Background: Mortality caused by ventricular arrhythmias (VAs) remains a problem of epidemic proportions. Understanding current trends on admission of VA, patient characteristics, morbidity, mortality, and health care utilization could help us improve allocation of health care resources and risk prediction. Objective: The purpose of this study was to investigate clinical outcomes of VA, including ventricular tachycardia (VT), implantable cardioverter–defibrillator (ICD) shocks, and sudden cardiac death (SCD); and to identify predictors of morbidity and mortality, patterns of utilization of ICD and VT ablation, and the impact of such metrics on overall health care utilization. Methods: From 2010–2015, we identified 290,998 VA hospitalizations, which were stratified into group 1: normal heart; group 2: ischemic heart disease (IHD); group 3: nonischemic heart disease (non-IHD); group 4: ICD shocks; and group 5: SCD (cardiac arrest without ICD shock). Results: The number of admissions for VA decreased during the study period (except for patients with SCD and ICD shock, which increased); in-hospital mortality in patients admitted with VA and SCD increased; utilization of VT ablation in patients with ICD shocks and IHD increased; ICD implantation decreased in non-IHD patients and IHD patients; and admission for SCD was the strongest predictor of in-hospital mortality, followed by patients with non-IHD, patients with ICD shocks, and all patients with a Charlson comorbidity index ≥2. Conclusion: We report a decrease in admissions for VA, decreased ICD utilization, a change in pattern of VT ablation utilization, and an increase of in-hospital mortality in SCD patients. Predictors of adverse outcomes identified in our study should be considered when developing risk models for patients undergoing risk assessment for SCD.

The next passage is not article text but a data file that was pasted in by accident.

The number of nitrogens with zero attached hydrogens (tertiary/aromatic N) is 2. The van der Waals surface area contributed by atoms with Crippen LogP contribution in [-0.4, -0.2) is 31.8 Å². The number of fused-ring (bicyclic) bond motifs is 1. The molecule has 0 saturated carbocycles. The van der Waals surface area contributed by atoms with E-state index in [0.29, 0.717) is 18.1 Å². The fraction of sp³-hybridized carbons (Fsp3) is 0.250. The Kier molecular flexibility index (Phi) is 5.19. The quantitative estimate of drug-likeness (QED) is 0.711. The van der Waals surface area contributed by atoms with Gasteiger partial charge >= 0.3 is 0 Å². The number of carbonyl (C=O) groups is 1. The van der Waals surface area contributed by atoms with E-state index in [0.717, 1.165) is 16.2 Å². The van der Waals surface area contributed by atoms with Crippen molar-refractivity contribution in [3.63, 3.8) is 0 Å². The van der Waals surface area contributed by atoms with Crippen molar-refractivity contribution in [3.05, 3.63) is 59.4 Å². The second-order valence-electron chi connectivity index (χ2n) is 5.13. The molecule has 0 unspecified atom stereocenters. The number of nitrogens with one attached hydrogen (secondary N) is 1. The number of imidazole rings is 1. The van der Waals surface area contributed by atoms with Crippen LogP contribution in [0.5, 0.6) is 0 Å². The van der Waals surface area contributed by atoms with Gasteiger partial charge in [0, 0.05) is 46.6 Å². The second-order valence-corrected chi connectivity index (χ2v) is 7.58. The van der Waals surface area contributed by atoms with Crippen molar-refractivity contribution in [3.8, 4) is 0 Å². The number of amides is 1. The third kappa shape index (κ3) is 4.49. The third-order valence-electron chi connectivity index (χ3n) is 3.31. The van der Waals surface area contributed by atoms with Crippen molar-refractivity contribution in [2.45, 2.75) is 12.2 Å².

- Cardiac arrest
- Implantable cardioverter–defibrillator
- Sudden death
- Ventricular tachycardia
ASJC Scopus subject areas
- Cardiology and Cardiovascular Medicine
- Physiology (medical)